Whilst James waxes lyrical of the days when BlackBerry were king it tells a story which is quite relevant today. When BlackBerry were #1 it was because the brand oozed class. The phones were executive grade. To be someone you HAD to have one.

And once you had one you were hooked.

Until something came along that was shinier and did something a bit different.

The iPhone.

And whilst many BlackBerrians hung on in there and waited for BlackBerry’s response, the company’s unwillingness to act or do anything different again suddenly made it look fuddy duddy and old.

And we all know what happened then.

Fast forward to 2014 and, believe it or not, the shine is coming off Apple at a rapid rate.

Market share has been hammered by Android copy cats. Less than 30% in the UK, for example.

And dropping.

And what are Apple doing about it? What new innovations have they come up with?



Meanwhile a resurgent BlackBerry are coming back at the perfect time. Why do you think there is such a buzz around the Passport?

Because it is TRUE AND OBVIOUS innovative.

And against TRUE AND OBVIOUS innovation Apple’s biggest weapon, their marketing, which is the only thing that keeps selling poor devices, is screwed.

You can’t claim you innovate when you are so blindingly behind BlackBerry.

And, with QNX, BlackBerry 10 is the most nimble software platform out there.

Android and Apple may copy, but by the time they do, BlackBerry are another 1 or 2 versions ahead.

Which is crushing.

So, who looks all old and fuddy duddy then?

And who’s got the devices everyone wants?

Listen to the bell Apple…

It’s tolling for YOU.


Bigglybobblyboo is a legend almost nowhere at all. He is a founder member of UTB and spends his spare time taking out his anger at the world with a fishfork and a spatula. He is also a Cribbage Master, having won 1 fight online as the other guy refused to turn up out of fear for his life.

  • Tommy C

    The Passport is KING! I’ve been preaching this since leaked details emerged last December, and I still stand by my prediction : iPhonies will most assuredly kneel before its awesomeness.

  • Reverend Grim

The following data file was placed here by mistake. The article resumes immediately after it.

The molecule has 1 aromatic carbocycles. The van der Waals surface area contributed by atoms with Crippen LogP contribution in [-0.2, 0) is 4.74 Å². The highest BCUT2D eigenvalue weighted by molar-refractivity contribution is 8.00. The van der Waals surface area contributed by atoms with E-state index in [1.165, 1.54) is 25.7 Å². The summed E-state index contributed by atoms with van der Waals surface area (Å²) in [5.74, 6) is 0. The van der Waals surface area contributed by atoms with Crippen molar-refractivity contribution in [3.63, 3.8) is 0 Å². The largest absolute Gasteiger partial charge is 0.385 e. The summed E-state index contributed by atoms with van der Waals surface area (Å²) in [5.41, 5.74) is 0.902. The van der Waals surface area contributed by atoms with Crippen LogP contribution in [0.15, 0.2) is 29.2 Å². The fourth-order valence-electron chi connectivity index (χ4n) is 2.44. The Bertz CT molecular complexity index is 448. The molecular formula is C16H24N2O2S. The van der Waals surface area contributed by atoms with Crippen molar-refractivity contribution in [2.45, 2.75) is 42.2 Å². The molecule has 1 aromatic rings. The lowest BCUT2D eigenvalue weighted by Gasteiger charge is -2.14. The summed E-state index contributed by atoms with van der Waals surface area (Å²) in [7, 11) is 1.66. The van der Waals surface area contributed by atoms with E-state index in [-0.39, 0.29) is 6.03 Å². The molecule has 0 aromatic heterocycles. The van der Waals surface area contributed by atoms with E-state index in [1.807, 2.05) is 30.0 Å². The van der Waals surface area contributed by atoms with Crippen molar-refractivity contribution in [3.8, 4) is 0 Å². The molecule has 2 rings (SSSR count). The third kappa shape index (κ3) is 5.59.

Fuddy duddy… look at your phone’s apple… where is the innovative technology? all iPhones look the bloody same! At least every BlackBerry from the cheapest to the top end look different, 5s and 5c… the colour is the difference hmm… innovation at its best!
    Great job there Bishop Biggly!

  • G-bone

    My very thoughts, Biggly!
    The parallels between now and 2007 are astounding. iPhone users don’t realize how bad their phones are because they’ve never used anything else. They are also the type of people who are afraid of being different. If their in the same boat as everybody else, that’s what is important – even if that boat is going down.
    Amazing how people are willing to trust there lives to the equivalent of an unlocked bank – come back after hours and take what you like!
    This message written with Apple and Android encryption – you can’t possibly read it.


  • christopherburk

    I am a fan recently of saying ‘ I disagree’.

    Often I have had no follow-up.

    Now that is out I want to say I do agree.

    The BlackBerry 8830 was an icon. I remember being at the top of Mount Baker in Washington State. People were clamouring over a phone in a small group near me. I cannot remember the phone, but the owner stated that the phone she wishes she had was mine. She even pointed over to me and said ” you would do well to have that phone”.

    I have stuck with BlackBerry through all the darkness. And it was DARK!

    I was even comparing my phone with other brands because the ‘ship’ I was on was listing worse than the Concordia.

    The listing with Thorstein at the helm did not get better. I had the Z10. The phone was definitely better than the piece of s:$#t 9860 I had.
    Bit it was only a bit better than the iPhone.

    Then another OS update the some other stuff. Then all that was forgotten when John Chen came in. I took a look at his picture and realised that this MIGHT be the first Asian Friend I have ever had.